I salute Reverend Tuikilakila for boldly standing by the Word of God in declaring that our body is not for cigarette and yaqona, which according to the Bible and health teachings, can harm the spirit and the body.
It is saddening to hear that some Methodist leaders are trying to compromise God's commands in "submitting to all authorities" by ignoring the ordained and anointed leader's instructions of yaqona ban.
If other Christians have refrained from it, why can't others simply define the teaching of Jesus and His kingdom and the teachings of traditions of man in this worldly kingdom?
As you travel to the West along the Queens Rd, you can see the evidence of global warming along the coastlines.
We should be travelling on water soon if we don't take heed now.
Villages along the coast should start planting mangroves or build sea walls to prevent further damage on the coastlines.
I have come across many service stations which have the free wi-fi internet service.
But isn't that deemed to be quite dangerous keeping in mind that it is advised to keep electronics such as cellular phones and laptops switched off while at the stations?
Early to bed
I THINK that advertisement on one of the television channels doesn't quite work during the school holidays because the children at my home sleep after making us go to bed, not giving me a chance to watch my movies.
THREE guys were having a basin under the sekoula tree when one of them said he would be home alone for Christmas and new year.
The other two then said they would look after him. Then the first guy said, "Yeah, our family dog can look after all of us." Talk about being in the festive mood.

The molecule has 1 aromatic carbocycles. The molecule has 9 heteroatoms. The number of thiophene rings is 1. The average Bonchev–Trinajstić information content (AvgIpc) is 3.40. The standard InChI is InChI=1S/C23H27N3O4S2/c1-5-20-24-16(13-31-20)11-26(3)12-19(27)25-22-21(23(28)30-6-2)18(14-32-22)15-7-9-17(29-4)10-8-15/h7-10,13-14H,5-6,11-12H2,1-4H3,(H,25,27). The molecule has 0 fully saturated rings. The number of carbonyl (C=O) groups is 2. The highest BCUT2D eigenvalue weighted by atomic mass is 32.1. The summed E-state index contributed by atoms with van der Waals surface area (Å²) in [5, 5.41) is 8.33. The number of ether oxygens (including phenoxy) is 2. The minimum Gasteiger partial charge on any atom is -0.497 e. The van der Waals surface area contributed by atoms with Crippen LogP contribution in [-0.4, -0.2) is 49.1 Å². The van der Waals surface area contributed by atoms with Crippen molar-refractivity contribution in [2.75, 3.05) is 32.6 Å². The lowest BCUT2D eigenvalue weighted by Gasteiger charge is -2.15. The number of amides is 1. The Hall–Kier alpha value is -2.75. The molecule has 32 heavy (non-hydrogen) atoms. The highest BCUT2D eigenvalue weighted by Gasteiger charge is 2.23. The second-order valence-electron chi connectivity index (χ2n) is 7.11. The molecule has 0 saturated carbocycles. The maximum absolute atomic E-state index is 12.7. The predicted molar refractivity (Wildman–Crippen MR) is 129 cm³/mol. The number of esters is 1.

CAN I kindly request the Lautoka City Council to permanently cover an open manhole at Kuata St, Simla?
This manhole happens to be right in front of our driveway and it poses a great safety risk to passers-by and vehicles driven in and out of our premises, specially when darkness falls.
I have utmost faith in the council and hope my concerns are addressed in a timely manner.
LAST year when I was renewing my driving licence the man serving me asked for my phone number.
I said I had no phone. Mobile? No. The idiot exclaimed incredulously, "How do you live?" And I'm sure he was in his teens before such phones became common.
IN October this year my friends were coming back from Sydney. The service with a smile from one of the cabin crew namely Naomi was perfect.
I do not know who recruited you because I would suggest him or her to employ more people like Naomi who make our airline proud. Keep up the good work.
I WOULD like to share my story about a dispute between my neighbour and my family over a driveway.
Twenty-one years ago I was born into this wonderful middle class family living in the middle class district commonly known as Valelevu in the wonderful province of Naitasiri and part of Nasinu Town.
Living in my neighbourhood was not simply like a normal housing district but it felt like family, where each and every person cared for each other and shared just like in any normal village culture.